So where is the good news in all this doom and gloom? The researchers found that, after sixteen years, the climate had completely rebounded. Temperatures returned to normal levels, the humidity dropped back to pre-existing levels, and the ozone layer recovered. The catch here, though, is that the actual eruption lasted far, far longer, and it’s associated with two different extinction events.

Yes, the climate itself will recover. But we may not. Lead author Scott Guzewich notes: Even with as massive of a perturbation to the climate as this produces, the climate gets back to normal surprisingly quickly. If you’re thinking about a disaster on Earth in modern times, it shows that the climate is somewhat resilient, that even this large of an effect doesn’t push Earth past a tipping point.

The news isn’t all bad, but it’s not all good, either.

Next up, the team intends to model what happens when carbon dioxide is added to the mix and maybe even see what happens when you run the simulation longer.

IMAGE: Outcrop location containing the K-Pg boundary event deposits in Rosebud, Texas along Darting Minnow Creek, a tributary of the Brazos River. CREDIT: James Witts

Volcanic eruptions apparently aren’t the only thing bringing sulfur to our atmosphere. New research published in Proceedings of the National Academy of Sciences found that the Chicxulub meteor brought the sulfur or released it into the atmosphere upon impact. Lead author Christopher Junium explains: The impact blast and fallout ignited widespread fires, which together with rock dust, soot, and volatiles ejected from the crater, blotted out the sun globally in an impact winter that may have lasted years, resulting in the extinction.

Not only does sulfur dioxide create an atmospheric umbrella above the ozone layer that cools the planet, but it also gets bombarded with ultraviolet radiation and ends up changed in the process. Then, because it’s a relatively heavy molecule, those sulfur gases sink back down to the surface over time and then end up in the rocks.

And of course, rocks are where geochemists get a chance to shine. Researchers collected rock samples in Central Texas and used geochemistry to trace how sulfur aerosols in the atmosphere transformed over time. Co-author Aubrey Zerkle notes: The unique fingerprints we’ve measured in these impact sediments provide the first direct evidence for the importance of sulfur aerosols in catastrophic climate change and cooling.

So not only did the Chicxulub impact cause massive fires and tsunami, but the sulfur aerosols in the atmosphere increased the environmental damage by creating acid rain that ran into the oceans and helped the marine extinction along. Additionally, as Junium goes on to explain: These sulfur aerosols would have extended the duration of post-impact climate change, taking an already beleaguered biosphere to the brink of collapse.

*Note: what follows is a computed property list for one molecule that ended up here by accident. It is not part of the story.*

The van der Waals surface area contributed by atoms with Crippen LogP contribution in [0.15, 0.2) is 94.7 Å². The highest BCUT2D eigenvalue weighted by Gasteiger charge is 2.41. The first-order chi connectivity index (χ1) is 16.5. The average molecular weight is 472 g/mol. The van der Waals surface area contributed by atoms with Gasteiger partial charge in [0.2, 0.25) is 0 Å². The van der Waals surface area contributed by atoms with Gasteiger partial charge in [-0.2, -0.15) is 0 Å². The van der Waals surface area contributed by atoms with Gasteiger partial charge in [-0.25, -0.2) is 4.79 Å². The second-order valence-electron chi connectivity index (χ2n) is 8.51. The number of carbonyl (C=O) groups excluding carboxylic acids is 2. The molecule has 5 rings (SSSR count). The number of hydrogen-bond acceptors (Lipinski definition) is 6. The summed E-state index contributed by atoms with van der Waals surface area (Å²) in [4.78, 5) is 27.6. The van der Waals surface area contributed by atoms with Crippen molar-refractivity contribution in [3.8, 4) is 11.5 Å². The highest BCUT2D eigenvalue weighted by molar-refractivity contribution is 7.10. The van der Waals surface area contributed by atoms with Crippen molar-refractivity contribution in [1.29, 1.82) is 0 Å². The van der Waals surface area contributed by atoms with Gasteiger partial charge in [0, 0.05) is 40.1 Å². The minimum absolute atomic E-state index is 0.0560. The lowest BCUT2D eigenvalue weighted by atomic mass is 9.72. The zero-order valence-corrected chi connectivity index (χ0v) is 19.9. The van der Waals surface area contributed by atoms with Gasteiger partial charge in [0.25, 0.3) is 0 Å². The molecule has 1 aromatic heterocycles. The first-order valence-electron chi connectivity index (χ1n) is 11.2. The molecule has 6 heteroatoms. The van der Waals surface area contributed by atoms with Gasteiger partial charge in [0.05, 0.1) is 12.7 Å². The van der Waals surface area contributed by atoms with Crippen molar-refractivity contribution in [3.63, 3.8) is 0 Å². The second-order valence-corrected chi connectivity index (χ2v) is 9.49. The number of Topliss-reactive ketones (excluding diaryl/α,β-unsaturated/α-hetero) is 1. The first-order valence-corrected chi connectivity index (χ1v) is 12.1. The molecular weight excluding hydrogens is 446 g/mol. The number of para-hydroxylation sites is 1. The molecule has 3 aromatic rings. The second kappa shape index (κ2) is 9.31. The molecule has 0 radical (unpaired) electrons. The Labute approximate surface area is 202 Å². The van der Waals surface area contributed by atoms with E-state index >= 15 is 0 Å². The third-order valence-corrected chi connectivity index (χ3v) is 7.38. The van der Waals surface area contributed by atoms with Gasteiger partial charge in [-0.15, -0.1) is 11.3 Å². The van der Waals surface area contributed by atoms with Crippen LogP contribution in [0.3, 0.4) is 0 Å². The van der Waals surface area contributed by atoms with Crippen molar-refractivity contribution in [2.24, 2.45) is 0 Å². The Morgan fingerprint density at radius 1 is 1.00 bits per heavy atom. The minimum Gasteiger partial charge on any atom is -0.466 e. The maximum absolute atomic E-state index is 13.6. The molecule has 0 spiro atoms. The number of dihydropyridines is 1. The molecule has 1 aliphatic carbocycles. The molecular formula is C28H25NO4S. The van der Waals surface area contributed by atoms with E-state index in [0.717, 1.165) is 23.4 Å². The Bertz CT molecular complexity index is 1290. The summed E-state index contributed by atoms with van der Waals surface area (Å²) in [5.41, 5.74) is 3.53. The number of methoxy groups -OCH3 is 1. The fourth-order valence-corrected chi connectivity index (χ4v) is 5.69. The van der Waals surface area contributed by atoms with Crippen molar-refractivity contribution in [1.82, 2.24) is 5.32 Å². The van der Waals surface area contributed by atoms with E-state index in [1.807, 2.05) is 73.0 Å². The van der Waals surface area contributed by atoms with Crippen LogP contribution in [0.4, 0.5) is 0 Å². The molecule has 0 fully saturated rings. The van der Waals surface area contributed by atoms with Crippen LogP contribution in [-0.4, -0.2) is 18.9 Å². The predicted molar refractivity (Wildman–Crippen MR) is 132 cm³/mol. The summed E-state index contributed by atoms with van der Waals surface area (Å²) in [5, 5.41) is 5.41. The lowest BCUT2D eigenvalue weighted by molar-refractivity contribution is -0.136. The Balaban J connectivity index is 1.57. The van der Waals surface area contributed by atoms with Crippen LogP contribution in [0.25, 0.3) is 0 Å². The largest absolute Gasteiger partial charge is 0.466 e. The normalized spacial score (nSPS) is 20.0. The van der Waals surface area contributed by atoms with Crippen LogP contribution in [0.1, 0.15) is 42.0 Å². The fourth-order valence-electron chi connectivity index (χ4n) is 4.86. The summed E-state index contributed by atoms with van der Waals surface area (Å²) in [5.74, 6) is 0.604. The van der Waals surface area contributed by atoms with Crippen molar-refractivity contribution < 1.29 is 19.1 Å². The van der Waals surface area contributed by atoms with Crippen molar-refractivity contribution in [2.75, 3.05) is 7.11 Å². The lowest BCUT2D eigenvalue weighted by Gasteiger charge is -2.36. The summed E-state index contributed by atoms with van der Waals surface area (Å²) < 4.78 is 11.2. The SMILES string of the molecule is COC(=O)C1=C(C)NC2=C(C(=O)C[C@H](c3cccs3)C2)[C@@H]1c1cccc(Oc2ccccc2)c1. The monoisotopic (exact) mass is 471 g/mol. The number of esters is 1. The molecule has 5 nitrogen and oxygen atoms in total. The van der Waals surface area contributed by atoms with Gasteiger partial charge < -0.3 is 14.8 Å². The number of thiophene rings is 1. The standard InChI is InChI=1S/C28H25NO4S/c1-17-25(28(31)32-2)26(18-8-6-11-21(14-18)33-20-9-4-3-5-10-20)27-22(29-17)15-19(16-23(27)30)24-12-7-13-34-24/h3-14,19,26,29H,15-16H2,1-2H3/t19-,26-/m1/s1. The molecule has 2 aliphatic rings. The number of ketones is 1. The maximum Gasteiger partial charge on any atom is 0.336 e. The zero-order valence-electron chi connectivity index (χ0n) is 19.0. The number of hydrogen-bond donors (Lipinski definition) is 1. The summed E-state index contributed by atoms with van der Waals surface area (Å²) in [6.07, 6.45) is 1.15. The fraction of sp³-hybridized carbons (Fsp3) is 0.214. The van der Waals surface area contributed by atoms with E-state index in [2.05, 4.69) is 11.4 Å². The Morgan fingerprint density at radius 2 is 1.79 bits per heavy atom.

Happy Tuesday, everyone!

IMAGE An early 2017 model of a OneWeb satellite like those the company planned to build to connect all areas of the world to the Internet wirelessly. The company plans to launch 2,000 of the satellites as part of its constellation. The satellites are to be built at a new factory at Exploration Park at NASA’s Kennedy Space Center. The company held a groundbreaking ceremony for the factory.CREDIT: NASA/Kim Shiflett

In a tiny amount of somewhat good news, we have an update on OneWeb and their upcoming launch schedule. Erik?

As we mentioned in our show about a week and a half ago, the sanctions imposed on Russia in response to its invasion of Ukraine are causing Russia to impose its own sanctions in return. One of the casualties of these sanctions is the British satellite Internet company OneWeb, which prepaid Roscosmos through the french company Arianespace for several Soyuz launches to build their constellation of satellites. Roscosmos has indicated that they have no intention of returning the money OneWeb paid for launches that they will never be able to use.

On March 21, OneWeb announced that they have made arrangements with SpaceX to launch the rest of the satellites needed to complete their constellation, with the first launch to take place sometime later this year. This is an interesting situation because SpaceX operates Starlink, their own satellite internet service. However, the two constellations serve different markets, with SpaceX serving individual residential customers and OneWeb businesses and governments. The precise details of the arrangement were confidential.

It’s important to remember that SpaceX is also in the business of providing launch services, and they’ve been striving to become the launch provider of choice for companies looking to put satellites in a variety of orbits. Part of this involves providing launch services for anyone, even companies that might be competing in the satellite Internet market. If they were to have refused to launch OneWeb’s satellites, they could have found themselves running afoul of anticompetition laws in the United States.

Instead, they are leveraging the opportunity to foster good relationships with the United Kingdom, one of the major partners in OneWeb, and also show they are an alternative for other European companies who are going to face problems getting to orbit because Soyuz and Proton are no longer an option.

A rising tide lifts all boats, as they say.

This has been the Daily Space.

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Written by Pamela Gay, Beth Johnson, Erik Madaus, and Gordon Dewis
Hosted by Pamela Gay, Beth Johnson, and Erik Madaus
Audio and Video Editing by Ally Pelphrey
Content Editing by Beth Johnson
Intro and Outro music by Kevin MacLeod,